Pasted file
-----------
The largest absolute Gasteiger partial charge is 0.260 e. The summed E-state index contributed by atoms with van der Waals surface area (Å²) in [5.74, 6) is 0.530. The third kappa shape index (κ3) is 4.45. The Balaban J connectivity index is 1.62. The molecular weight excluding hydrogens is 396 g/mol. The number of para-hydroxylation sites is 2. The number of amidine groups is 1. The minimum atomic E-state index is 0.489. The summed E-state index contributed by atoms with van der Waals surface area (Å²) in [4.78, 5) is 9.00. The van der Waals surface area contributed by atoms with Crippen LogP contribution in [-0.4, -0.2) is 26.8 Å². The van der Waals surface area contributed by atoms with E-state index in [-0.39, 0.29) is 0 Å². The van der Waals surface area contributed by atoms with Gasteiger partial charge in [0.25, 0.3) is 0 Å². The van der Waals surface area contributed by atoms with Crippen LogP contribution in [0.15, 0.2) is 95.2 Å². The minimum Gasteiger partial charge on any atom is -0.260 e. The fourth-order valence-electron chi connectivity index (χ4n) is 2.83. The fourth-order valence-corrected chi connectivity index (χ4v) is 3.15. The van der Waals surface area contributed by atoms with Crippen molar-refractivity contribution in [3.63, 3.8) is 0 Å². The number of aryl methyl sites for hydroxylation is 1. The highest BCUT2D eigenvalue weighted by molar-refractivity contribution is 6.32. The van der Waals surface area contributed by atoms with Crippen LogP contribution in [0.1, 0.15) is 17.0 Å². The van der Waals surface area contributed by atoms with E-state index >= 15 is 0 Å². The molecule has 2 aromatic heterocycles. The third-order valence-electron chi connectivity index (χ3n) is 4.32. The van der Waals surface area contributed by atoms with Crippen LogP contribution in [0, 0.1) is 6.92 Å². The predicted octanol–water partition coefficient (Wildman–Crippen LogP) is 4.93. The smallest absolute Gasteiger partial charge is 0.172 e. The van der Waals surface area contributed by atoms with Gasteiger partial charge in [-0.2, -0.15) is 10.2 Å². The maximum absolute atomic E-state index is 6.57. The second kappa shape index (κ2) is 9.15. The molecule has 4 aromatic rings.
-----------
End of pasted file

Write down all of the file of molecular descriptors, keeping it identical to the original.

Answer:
The largest absolute Gasteiger partial charge is 0.260 e. The summed E-state index contributed by atoms with van der Waals surface area (Å²) in [5.74, 6) is 0.530. The third kappa shape index (κ3) is 4.45. The Balaban J connectivity index is 1.62. The molecular weight excluding hydrogens is 396 g/mol. The number of para-hydroxylation sites is 2. The number of amidine groups is 1. The minimum atomic E-state index is 0.489. The summed E-state index contributed by atoms with van der Waals surface area (Å²) in [4.78, 5) is 9.00. The van der Waals surface area contributed by atoms with Crippen LogP contribution in [-0.4, -0.2) is 26.8 Å². The van der Waals surface area contributed by atoms with E-state index in [-0.39, 0.29) is 0 Å². The van der Waals surface area contributed by atoms with Gasteiger partial charge in [0.25, 0.3) is 0 Å². The van der Waals surface area contributed by atoms with Crippen LogP contribution in [0.15, 0.2) is 95.2 Å². The minimum Gasteiger partial charge on any atom is -0.260 e. The fourth-order valence-electron chi connectivity index (χ4n) is 2.83. The fourth-order valence-corrected chi connectivity index (χ4v) is 3.15. The van der Waals surface area contributed by atoms with Crippen molar-refractivity contribution in [3.63, 3.8) is 0 Å². The number of aryl methyl sites for hydroxylation is 1. The highest BCUT2D eigenvalue weighted by molar-refractivity contribution is 6.32. The van der Waals surface area contributed by atoms with Crippen LogP contribution in [0.1, 0.15) is 17.0 Å². The van der Waals surface area contributed by atoms with E-state index >= 15 is 0 Å². The molecule has 2 aromatic heterocycles. The third-order valence-electron chi connectivity index (χ3n) is 4.32. The van der Waals surface area contributed by atoms with Crippen LogP contribution in [0, 0.1) is 6.92 Å². The predicted octanol–water partition coefficient (Wildman–Crippen LogP) is 4.93. The smallest absolute Gasteiger partial charge is 0.172 e. The van der Waals surface area contributed by atoms with Gasteiger partial charge in [-0.2, -0.15) is 10.2 Å². The maximum absolute atomic E-state index is 6.57. The second kappa shape index (κ2) is 9.15. The molecule has 4 aromatic rings.